In an email after the meeting, Armando Farias, CUSD Director of Human Resources, shared that 92 teachers and 23 special education employees have left the district since 2017. Farias said he started a “separation survey” to monitor the reasons why employees would decide to leave CUSD.
“Based on the small sample that I have, the number one reason why they have left is a promotion or moving out of state,” wrote Farias. “Additionally, more than 84% of the employees surveyed stated that they would consider working for CUSD again in the future.”
The day after the meeting, in a CUSD press release dated March 10, the district announced that Dr. Heidi Bergener, Village Elementary School Principal, was leaving after being named the K-12 Pathway Director serving the Southwestern Community College Consortium, of which CUSD is a member.
Trustees Antrim and Mal Sandie updated the board and community members on the Keeping Students Safe Online Committee and praised the strength of the student perspective. Superintendent Karl Mueller the student input was “thought-provoking” and “inspiring.”
The 2×2 committee, which was created to promote intergovernmental communication between the City of Coronado and Coronado Unified School District, met for the very first time since COVID. Youngblood, who serves on the committee with Antrim, said the committee is designed to strengthen the district’s partnership with the city, and to help explore better ways to support each other.
In other board business, the district voted to approve the transportation plan, which is a plan to help offset transportation costs by up to 60% by showing district eligibility in accordance with state requirements.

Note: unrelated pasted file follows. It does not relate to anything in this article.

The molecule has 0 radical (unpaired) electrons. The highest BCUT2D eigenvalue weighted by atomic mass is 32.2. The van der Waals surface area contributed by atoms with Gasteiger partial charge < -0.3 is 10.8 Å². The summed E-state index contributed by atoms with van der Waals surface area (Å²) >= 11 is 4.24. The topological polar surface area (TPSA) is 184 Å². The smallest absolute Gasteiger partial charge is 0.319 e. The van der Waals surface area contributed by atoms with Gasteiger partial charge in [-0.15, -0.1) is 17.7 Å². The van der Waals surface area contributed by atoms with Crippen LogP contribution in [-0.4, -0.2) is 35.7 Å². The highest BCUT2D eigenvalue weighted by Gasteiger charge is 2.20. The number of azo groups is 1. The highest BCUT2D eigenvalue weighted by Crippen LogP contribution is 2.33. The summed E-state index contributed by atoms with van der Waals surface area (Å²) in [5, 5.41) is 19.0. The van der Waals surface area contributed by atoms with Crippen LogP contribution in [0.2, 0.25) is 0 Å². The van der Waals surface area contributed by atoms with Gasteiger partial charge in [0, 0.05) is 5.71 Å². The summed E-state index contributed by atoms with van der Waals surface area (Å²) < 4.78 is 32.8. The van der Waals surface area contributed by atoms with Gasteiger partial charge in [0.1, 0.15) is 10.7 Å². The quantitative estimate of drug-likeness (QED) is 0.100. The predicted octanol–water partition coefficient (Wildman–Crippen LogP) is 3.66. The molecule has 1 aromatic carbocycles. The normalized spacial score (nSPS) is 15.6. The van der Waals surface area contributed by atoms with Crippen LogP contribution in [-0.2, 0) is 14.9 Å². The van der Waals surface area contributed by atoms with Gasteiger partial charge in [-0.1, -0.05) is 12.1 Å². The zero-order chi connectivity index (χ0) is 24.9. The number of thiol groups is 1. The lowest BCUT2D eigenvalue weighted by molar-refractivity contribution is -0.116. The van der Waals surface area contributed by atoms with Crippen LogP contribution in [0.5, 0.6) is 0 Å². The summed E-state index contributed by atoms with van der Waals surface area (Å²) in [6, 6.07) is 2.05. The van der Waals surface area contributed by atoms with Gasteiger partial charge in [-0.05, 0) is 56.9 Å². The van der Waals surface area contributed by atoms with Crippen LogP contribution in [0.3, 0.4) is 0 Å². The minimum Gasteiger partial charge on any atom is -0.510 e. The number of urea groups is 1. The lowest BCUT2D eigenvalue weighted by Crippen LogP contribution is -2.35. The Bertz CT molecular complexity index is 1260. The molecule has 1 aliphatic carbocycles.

In his Long Range Plan update, Mueller shared that the district is “on target” with all of the dates outlined in the site safety plan and that Coronado Police Chief Chuck Kaye has been busy conducting site visits with the safety team. The report, which will be delivered to the board at the April 20th meeting, will highlight areas for suggested improvements and consideration in efforts to strengthen school safety.
Mueller also shared that, while attending the last CHS PTO meeting, he was encouraged by programs such as the State Seal of Biliteracy and the Seal of Civic Engagement, available to qualifying CHS students.
“We are not a perfect school district,” said Mueller. “We have a lot of work to do, and always a lot of opportunities for improvement. But it’s nice every once a while to take a step back and to get up in the helicopter and see where we’ve come.”
There were only two public comments at the end of the meeting. Linda Kullman thanked the band and choir boosters for funding a field trip of 66 elementary school music students to the Museum of Making Music in Carlsbad, and Carolyn Rogerson addressed several proposed state bills that she said could result in “teachers keeping secrets from parents.” She also referenced the plausibility of teachers bringing pornographic materials into the classroom.
After the comments, Youngblood proposed a discussion about the pending bills, as they could ultimately impact the actions of the board. Trustee Antrim said that while it would be appropriate for the California School Board Association and individual citizens to take positions and communicate with lawmakers, it was outside of the board’s jurisdiction. She added that in the last two days, more than 1,000 bills were introduced.
“The fate of these proposed bills is up in the air,” said Antrim. “It’s premature and it’s not entirely appropriate for us as a board [to address them].”
The next regularly scheduled board meeting is happening on Thursday, April 20.